Why Apple Didn’t Release a $299 iPad

Why Apple Didn’t Release a $299 iPad

NEW YORK (MainStreet) — In the weeks and months leading up to Apple’s Wednesday announcement of a third-generation iPad, there were rumors the company might introduce a $299 version to be more competitive against low-cost tablets such as the Kindle Fire and Nook Tablet. One version of this rumor claimed that Apple would debut a 7-inch iPad in the $249 to $299 price range; another claimed the company would introduce a cheaper 8 GB iPad 2; and some just speculated that the company could choose to slash the price of the baseline 16 GB iPad 2 to $299.

Needless to say, anyone holding out for that $299 iPad was probably sorely disappointed. Apple did cut the price of the iPad 2 from $499 to $399 and has even gone so far as to offer a refurbished version for $349, but that’s as low as it’s willing to go, at least for now.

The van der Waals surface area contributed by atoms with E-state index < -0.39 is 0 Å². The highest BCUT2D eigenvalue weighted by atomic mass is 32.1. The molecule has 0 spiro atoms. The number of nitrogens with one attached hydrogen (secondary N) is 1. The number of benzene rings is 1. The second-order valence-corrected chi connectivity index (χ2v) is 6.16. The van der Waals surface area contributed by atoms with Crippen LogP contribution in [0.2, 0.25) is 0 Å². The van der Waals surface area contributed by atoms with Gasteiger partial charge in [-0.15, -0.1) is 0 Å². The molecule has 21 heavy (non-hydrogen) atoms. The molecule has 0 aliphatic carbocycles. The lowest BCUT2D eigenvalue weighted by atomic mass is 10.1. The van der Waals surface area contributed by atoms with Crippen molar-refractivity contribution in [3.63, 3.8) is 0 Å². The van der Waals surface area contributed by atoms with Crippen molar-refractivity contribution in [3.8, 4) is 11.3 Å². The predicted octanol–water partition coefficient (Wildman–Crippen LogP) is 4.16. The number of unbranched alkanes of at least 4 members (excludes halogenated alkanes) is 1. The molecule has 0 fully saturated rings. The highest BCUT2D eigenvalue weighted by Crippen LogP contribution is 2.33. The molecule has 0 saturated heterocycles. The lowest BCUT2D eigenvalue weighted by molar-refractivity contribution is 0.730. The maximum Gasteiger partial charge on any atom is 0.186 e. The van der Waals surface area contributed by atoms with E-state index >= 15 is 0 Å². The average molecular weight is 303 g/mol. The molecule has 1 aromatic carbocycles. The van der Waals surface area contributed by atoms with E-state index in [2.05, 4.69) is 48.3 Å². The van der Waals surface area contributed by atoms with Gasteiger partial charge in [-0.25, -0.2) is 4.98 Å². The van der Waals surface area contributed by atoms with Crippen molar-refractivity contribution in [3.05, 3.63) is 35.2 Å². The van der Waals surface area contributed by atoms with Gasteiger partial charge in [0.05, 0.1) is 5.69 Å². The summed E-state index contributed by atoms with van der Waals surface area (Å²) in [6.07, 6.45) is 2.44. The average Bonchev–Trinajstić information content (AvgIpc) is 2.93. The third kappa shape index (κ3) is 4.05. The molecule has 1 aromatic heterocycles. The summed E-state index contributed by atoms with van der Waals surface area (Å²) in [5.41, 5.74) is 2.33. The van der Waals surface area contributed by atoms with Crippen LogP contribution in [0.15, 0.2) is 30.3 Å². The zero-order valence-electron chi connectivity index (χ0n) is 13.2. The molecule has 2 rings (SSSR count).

“The pricing strategy they’re implementing is not a market-share growth strategy – they pretty much own their segment of the market – it’s a margin protection strategy,” says Rob Enderle, principal analyst at The Enderle Group.

In other words, the company thinks being too aggressive in pricing the iPad 2 might actually do more harm than good. It would cut into profit margins and there is not enough competition to justify that loss. Instead, Enderle says the company dropped the price just enough “so if someone wants something cheaper, [the iPad] is within shooting distance.”

All of that could change in the coming months if another 10-inch tablet such as Amazon’s rumored follow-up to the Kindle Fire were to come out and start taking market share away from the iPad. If that happened, Enderle says Apple might be more willing to cut the price to stay competitive.

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